Drive All Night (USA, 2021) [CAAMFest 2021]

A dreamlike neo-noir bathed in ‘80s aesthetics, Peter Hsieh’s feature debut Drive All Night concerns a taxi driver whose shift takes a surreal turn. Fusing the premise of Michael Mann’s thriller Collateral (2004) with the cryptic imagery of David Lynch, the film prompts a pervading sense of déjà vu which occasionally works in favor of its studied ambience but generally gives the impression that Hsieh isn’t quite sure how to channel his immediately recognizable influences. Not content with cinematic homage, Hsieh also incorporates allusions to video games since this is, in fact, a transmedia endeavour with a free game available from the App Store or Google Play. Although it can be pleasurable to unlock backstories, plot points, and alternative perspectives across different storytelling mediums, the film iteration of Drive All Night just doesn’t capture the imagination to the extent that its narrative seems worth exploring elsewhere.

It seems to be just another night for mellow taxi driver Dave (Yutaka Takeuchi), who engages in guarded flirtation with diner waitress Morgan (Sarah Dumont) in-between transporting his passengers around after hours San Jose. That changes when he picks up the alluringly aloof Cara (Lexy Hammonds), who proves to be a something of backseat driver. Returning to her home city after a prolonged absence, Cara takes Dave to an arcade bar, a nightclub where the singer might be a vampire, an experimental theatre show, and eventually back to her motel room where he wonders what exactly is in the duffel bag that she picked on one of their stops. Meanwhile, obsessive gamer and professional hitman Lenny (Johnny Gilligan) is in pursuit of a woman, presumably Cara, who has evidently angered a shadowy crime syndicate.

In terms of its video game elements, Drive All Night is more enamored with environment than action, echoing David Cronenberg’s Existenz (1999) and Steven Knight’s much-maligned Serenity (2019) without attempting similar plot coups. Despite being set in a large city and featuring freeway drone footage, it’s a decidedly interior experience on the whole with a limited range of characters defined by jobs and routines, aside from the proactive Cara who questions Dave’s agency and encourages him to break free of self-imposed inertia. Dave, fellow taxi drivers Frank (Will Springhorn) and Marv (James J. Der Jr.), sunlight-averse cabaret singer Midnight Judy (Natalia Berger), and Morgan are possibly minor characters in a video game and therefore trapped in a perpetual loop.

Asian-Americans have often been sidelined in Western-themed video games so Dave and Marv could serve as a commentary on how they usually play peripheral roles in a white character’s quest. Marv appears in just one diner scene during which he has limited dialogue whereas the talkative Frank gets to riff on the pop culture significance of Bill Clinton and Christina Aguilera. Although we learn that Marv is also a theater actor, this is revealed by Frank and Marv’s thespian dreams are pursued off-screen. If we are navigating a game world, then the locations are well chosen, particularly the arcade bar Miniboss where Cara dispenses game trivia ranging from the development history of Mortal Kombat to the map 256 glitch from the original Pac-Man, while Hsieh uses abrupt edits and jarring color changes to suggest programming errors. However, he may just be drawing a comparison between the mundane nature of regular jobs and the limitations of a certain era of gaming – that any experience becomes lifeless when one is required to repeat the same motions within a restricted universe.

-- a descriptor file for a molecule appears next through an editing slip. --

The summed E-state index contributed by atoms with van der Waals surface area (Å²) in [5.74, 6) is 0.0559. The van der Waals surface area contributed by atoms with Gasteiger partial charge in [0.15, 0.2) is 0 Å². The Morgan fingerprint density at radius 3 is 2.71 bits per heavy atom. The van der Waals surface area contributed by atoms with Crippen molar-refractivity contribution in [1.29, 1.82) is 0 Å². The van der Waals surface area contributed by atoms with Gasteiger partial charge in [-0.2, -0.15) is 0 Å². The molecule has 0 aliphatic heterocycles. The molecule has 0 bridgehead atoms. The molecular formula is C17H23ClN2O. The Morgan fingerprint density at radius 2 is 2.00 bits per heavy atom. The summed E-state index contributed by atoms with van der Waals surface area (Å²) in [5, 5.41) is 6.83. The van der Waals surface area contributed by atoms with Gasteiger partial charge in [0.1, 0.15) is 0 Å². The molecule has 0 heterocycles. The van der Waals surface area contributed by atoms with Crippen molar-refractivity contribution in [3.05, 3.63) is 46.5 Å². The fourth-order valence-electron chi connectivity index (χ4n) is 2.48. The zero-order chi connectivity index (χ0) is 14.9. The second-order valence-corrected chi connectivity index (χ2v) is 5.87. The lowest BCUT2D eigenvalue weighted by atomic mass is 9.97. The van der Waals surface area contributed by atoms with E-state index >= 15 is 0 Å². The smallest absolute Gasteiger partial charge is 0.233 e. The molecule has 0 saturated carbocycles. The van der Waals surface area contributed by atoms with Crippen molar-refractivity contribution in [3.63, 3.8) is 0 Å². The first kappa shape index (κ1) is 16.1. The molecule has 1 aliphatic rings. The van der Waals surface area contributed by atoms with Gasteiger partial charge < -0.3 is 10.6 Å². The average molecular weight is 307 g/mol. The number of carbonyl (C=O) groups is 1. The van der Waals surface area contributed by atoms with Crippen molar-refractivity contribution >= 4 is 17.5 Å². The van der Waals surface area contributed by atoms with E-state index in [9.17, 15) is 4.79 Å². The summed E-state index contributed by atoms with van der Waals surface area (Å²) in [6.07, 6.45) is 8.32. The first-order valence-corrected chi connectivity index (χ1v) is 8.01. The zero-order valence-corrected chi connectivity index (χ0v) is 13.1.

The look of the film is impressive, if familiar from a recent deluge of retro items, with cinematographer William Hellmuth getting the neon infused palette just right. In tandem with the stylized visuals, a predominantly synthwave score by Robert Daniel Thomas makes this a film which would delight the crowd that flipped for Drive (2011) and Mandy (2018) if it only exuded a stronger sense of what it wanted to be, in and of itself. It doesn’t help that Hsieh has a penchant for interspersing the loose story with color-coded dream sequences in which the characters walk down corridors (the genial Dave gets cool blue while Cara’s and Lenny’s are enveloped in intense red that suit their more visceral natures). These digressions soon start to feel suspiciously like self-conscious padding and are so open to interpretation that any effort to decode them will yield more questions than answers.

Hsieh presumably intended the central dynamic between Dave and Cara to pull the audience through the dense atmospherics, but their burgeoning attraction doesn’t really click. Although there are countless films in which characters develop a deep connection in a relatively short space of time, the dialogue here is rather stilted and chemistry between Takeuchi and Hammonds is lacking. Individually, however, they are fine. Takeuchi is suitably stoic, hinting at a troubled past yet maintaining a calmly appealing demeanor, while British actress Hammonds is a strong presence who imbues her mysterious passenger with a bold attitude to match her cool wardrobe. As the antagonist, Gilligan initially brings a certain menace only to be undermined by a screenplay which conspires to keep Lenny one step behind his target. By the time a sinister underworld figure (Vonn Scott Bair) orders the hitman to get a move on, those who have not been seduced by the film’s sleek surface will surely be thinking likewise.

Drive All Night is available on demand as part of CAAMFest 2021 from May 13-23.